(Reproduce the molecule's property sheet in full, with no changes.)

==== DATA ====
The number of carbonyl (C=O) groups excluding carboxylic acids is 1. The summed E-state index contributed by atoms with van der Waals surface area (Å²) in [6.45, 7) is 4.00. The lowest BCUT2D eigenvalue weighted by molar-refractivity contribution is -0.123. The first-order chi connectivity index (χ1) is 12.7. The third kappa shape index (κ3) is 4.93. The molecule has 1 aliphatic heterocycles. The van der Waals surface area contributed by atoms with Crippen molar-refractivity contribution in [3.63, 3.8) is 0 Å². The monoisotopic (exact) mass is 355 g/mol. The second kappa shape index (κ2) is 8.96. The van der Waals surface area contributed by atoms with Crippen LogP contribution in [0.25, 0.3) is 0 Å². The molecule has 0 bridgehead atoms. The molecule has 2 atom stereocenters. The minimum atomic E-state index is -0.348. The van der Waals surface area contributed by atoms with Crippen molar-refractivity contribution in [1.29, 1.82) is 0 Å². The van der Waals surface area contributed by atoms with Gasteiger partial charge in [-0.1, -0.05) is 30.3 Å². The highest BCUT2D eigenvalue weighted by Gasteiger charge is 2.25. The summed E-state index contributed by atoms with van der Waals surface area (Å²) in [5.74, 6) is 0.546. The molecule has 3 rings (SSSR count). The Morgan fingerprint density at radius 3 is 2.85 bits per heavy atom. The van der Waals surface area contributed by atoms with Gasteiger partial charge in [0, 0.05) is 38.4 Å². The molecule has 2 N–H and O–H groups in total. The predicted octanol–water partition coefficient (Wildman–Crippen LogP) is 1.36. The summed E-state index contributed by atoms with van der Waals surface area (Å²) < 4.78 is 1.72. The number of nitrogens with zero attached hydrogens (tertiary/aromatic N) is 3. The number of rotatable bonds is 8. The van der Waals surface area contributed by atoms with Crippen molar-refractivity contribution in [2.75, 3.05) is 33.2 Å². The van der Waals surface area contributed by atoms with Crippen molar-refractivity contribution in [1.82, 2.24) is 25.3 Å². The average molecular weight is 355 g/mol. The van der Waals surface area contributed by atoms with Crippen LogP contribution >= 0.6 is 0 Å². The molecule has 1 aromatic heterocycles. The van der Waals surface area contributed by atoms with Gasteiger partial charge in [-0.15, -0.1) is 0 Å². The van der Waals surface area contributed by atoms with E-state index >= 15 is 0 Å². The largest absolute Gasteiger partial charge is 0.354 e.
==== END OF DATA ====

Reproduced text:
The number of carbonyl (C=O) groups excluding carboxylic acids is 1. The summed E-state index contributed by atoms with van der Waals surface area (Å²) in [6.45, 7) is 4.00. The lowest BCUT2D eigenvalue weighted by molar-refractivity contribution is -0.123. The first-order chi connectivity index (χ1) is 12.7. The third kappa shape index (κ3) is 4.93. The molecule has 1 aliphatic heterocycles. The van der Waals surface area contributed by atoms with Crippen molar-refractivity contribution in [3.63, 3.8) is 0 Å². The monoisotopic (exact) mass is 355 g/mol. The second kappa shape index (κ2) is 8.96. The van der Waals surface area contributed by atoms with Crippen LogP contribution in [0.25, 0.3) is 0 Å². The molecule has 0 bridgehead atoms. The molecule has 2 atom stereocenters. The minimum atomic E-state index is -0.348. The van der Waals surface area contributed by atoms with Crippen molar-refractivity contribution in [1.29, 1.82) is 0 Å². The van der Waals surface area contributed by atoms with Gasteiger partial charge in [-0.1, -0.05) is 30.3 Å². The highest BCUT2D eigenvalue weighted by Gasteiger charge is 2.25. The summed E-state index contributed by atoms with van der Waals surface area (Å²) in [5.74, 6) is 0.546. The molecule has 3 rings (SSSR count). The Morgan fingerprint density at radius 3 is 2.85 bits per heavy atom. The van der Waals surface area contributed by atoms with Gasteiger partial charge in [0, 0.05) is 38.4 Å². The molecule has 2 N–H and O–H groups in total. The predicted octanol–water partition coefficient (Wildman–Crippen LogP) is 1.36. The summed E-state index contributed by atoms with van der Waals surface area (Å²) < 4.78 is 1.72. The number of nitrogens with zero attached hydrogens (tertiary/aromatic N) is 3. The number of rotatable bonds is 8. The van der Waals surface area contributed by atoms with Crippen molar-refractivity contribution in [2.75, 3.05) is 33.2 Å². The van der Waals surface area contributed by atoms with Crippen molar-refractivity contribution in [1.82, 2.24) is 25.3 Å². The average molecular weight is 355 g/mol. The van der Waals surface area contributed by atoms with Crippen LogP contribution >= 0.6 is 0 Å². The molecule has 1 aromatic heterocycles. The van der Waals surface area contributed by atoms with Gasteiger partial charge in [-0.15, -0.1) is 0 Å². The van der Waals surface area contributed by atoms with E-state index >= 15 is 0 Å². The largest absolute Gasteiger partial charge is 0.354 e.